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Home > Wellness > Health Library > Oral Cavity and Oropharyngeal Cancer Prevention (PDQ®): Prevention - Patient Information [NCI]
This information is produced and provided by the National Cancer Institute (NCI). The information in this topic may have changed since it was written. For the most current information, contact the National Cancer Institute via the Internet web site at http://cancer.gov or call 1-800-4-CANCER.
Cancer prevention is action taken to lower the chance of getting cancer. By preventing cancer, the number of new cases of cancer in a group or population is lowered. Hopefully, this will lower the number of deaths caused by cancer.
To prevent new cancers from starting, scientists look at risk factors and protective factors. Anything that increases your chance of developing cancer is called a cancer risk factor; anything that decreases your chance of developing cancer is called a cancer protective factor.
Some risk factors for cancer can be avoided, but many cannot. For example, both smoking and inheriting certain genes are risk factors for some types of cancer, but only smoking can be avoided. Regular exercise and a healthy diet may be protective factors for some types of cancer. Avoiding risk factors and increasing protective factors may lower your risk but it does not mean that you will not get cancer.
Different ways to prevent cancer are being studied, including:
See the following PDQ summaries for information about screening, diagnosis, and treatment of oral cancer:
Oral cavity cancer and oropharyngeal cancer are diseases in which malignant (cancer) cells form in the mouth or throat.
The term oral cancer is used to describe cancer that forms in the tissues of the oral cavity or the oropharynx.
Oral cavity cancer forms in any of these tissues of the oral cavity:
Anatomy of the oral cavity. The oral cavity includes the lips, hard palate (the bony front portion of the roof of the mouth), soft palate (the muscular back portion of the roof of the mouth), retromolar trigone (the area behind the wisdom teeth), front two-thirds of the tongue, gingiva (gums), buccal mucosa (the inner lining of the lips and cheeks), and floor of the mouth under the tongue.
Oropharyngeal cancer forms in tissues of the oropharynx:
Anatomy of the pharynx (throat). The three parts of the pharynx are the nasopharynx, oropharynx, and hypopharynx.
Most oral cavity and oropharyngeal cancers start in squamous cells (thin, flat cells) that line the oral cavity and oropharynx. Cancer that forms in squamous cells is called squamous cell carcinoma. Squamous cell carcinoma can form from lesions on the mucous membranes (the lining of the mouth and throat). These lesions include leukoplakia (an abnormal white patch of cells) and erythroplakia (an abnormal red patch of cells).
In Western countries, such as the United States, the most common areas for oral cancer are the tongue and the floor of the mouth.
Oral cancer is more common in men than in women.
Men are more than twice as likely as women to have oral cancer and die from it.
Avoiding risk factors and increasing protective factors may help prevent cancer.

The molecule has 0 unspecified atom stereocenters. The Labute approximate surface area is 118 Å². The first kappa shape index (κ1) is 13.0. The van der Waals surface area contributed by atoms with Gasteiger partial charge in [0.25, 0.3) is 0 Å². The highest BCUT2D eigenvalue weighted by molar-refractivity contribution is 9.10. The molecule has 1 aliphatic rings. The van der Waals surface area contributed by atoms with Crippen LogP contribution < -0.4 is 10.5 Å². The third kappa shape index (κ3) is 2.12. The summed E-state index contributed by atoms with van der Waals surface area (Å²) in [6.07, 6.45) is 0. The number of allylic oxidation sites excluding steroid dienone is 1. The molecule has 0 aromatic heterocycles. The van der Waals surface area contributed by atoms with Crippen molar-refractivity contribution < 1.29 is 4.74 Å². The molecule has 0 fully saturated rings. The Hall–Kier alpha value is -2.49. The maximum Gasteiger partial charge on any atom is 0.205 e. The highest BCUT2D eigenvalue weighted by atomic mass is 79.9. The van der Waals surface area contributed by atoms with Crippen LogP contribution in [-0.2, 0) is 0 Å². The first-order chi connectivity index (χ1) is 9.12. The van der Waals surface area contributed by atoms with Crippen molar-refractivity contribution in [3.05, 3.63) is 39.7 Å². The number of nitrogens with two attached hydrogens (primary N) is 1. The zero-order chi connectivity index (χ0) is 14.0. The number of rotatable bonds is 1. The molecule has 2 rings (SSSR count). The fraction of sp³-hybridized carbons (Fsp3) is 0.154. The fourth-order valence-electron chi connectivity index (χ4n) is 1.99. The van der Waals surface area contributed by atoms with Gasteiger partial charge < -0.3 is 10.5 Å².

Avoiding cancer risk factors may help prevent certain cancers. Risk factors include smoking, being overweight, and not getting enough exercise. Increasing protective factors such as quitting smoking, eating a healthy diet, and exercising may also help prevent some cancers. Talk to your doctor or other health care professional about how you might lower your risk of cancer.
Oral cavity cancer and oropharyngeal cancer are two different diseases, but they have some risk factors in common.
The following are risk factors for oral cavity cancer and oropharyngeal cancer:
Using tobacco is the leading cause of oral cavity cancer and oropharyngeal cancer. The risk of these cancers is about 10 times higher for current smokers than for people who have never smoked.
All forms of tobacco, including cigarettes, pipes, cigars, and chewing (smokeless) tobacco, can cause cancer of the oral cavity and oropharynx. For cigarette smokers, the risk of oral cancer increases with the number of cigarettes smoked per day. Tobacco use is most likely to cause oral cancer in the floor of the mouth, but also causes cancer in other parts of mouth and throat.
Betel quid chewinghas also been shown to increase the risk of oral cavity and oropharyngeal cancer.
Tobacco users who have had oral cancer may develop second cancers in the oral cavity or nearby areas. These areas include the nose, throat, vocal cords, esophagus, and trachea (windpipe). This is because the oral cavity and nearby areas have been exposed to the harmful substances in tobacco, and new cancers may form over time.
Using alcohol is a major risk factor for oral cancer.
The risk of oral cancer increases with the number of alcoholic drinks consumed per day. The risk of oral cancer is about twice as high in people who have 3 to 4 alcoholic drinks per day compared to those who don't drink alcohol.
Tobacco and alcohol use
The risk of oral cavity cancer and oropharyngeal cancer is 2 to 3 times higher in people who use both tobacco and alcohol than it is in people who use only tobacco or only alcohol.
Family history of oral cancer
People with a family history of oral cancer have an increased risk of oral cancer.
The following is a risk factor for oropharyngeal cancer:
Being infected with certain types of HPV, especially HPV type 16, increases the risk of oropharyngeal cancer. HPV infection is spread mainly through sexual contact.
The risk of oropharyngeal cancer is about 15 times higher in people with oral HPV 16 infection, compared to people without oral HPV 16 infection. Tobacco and alcohol use do not appear to further increase the risk in people with oral HPV infection.
The following is a protective factor for oral cavity cancer and oropharyngeal cancer: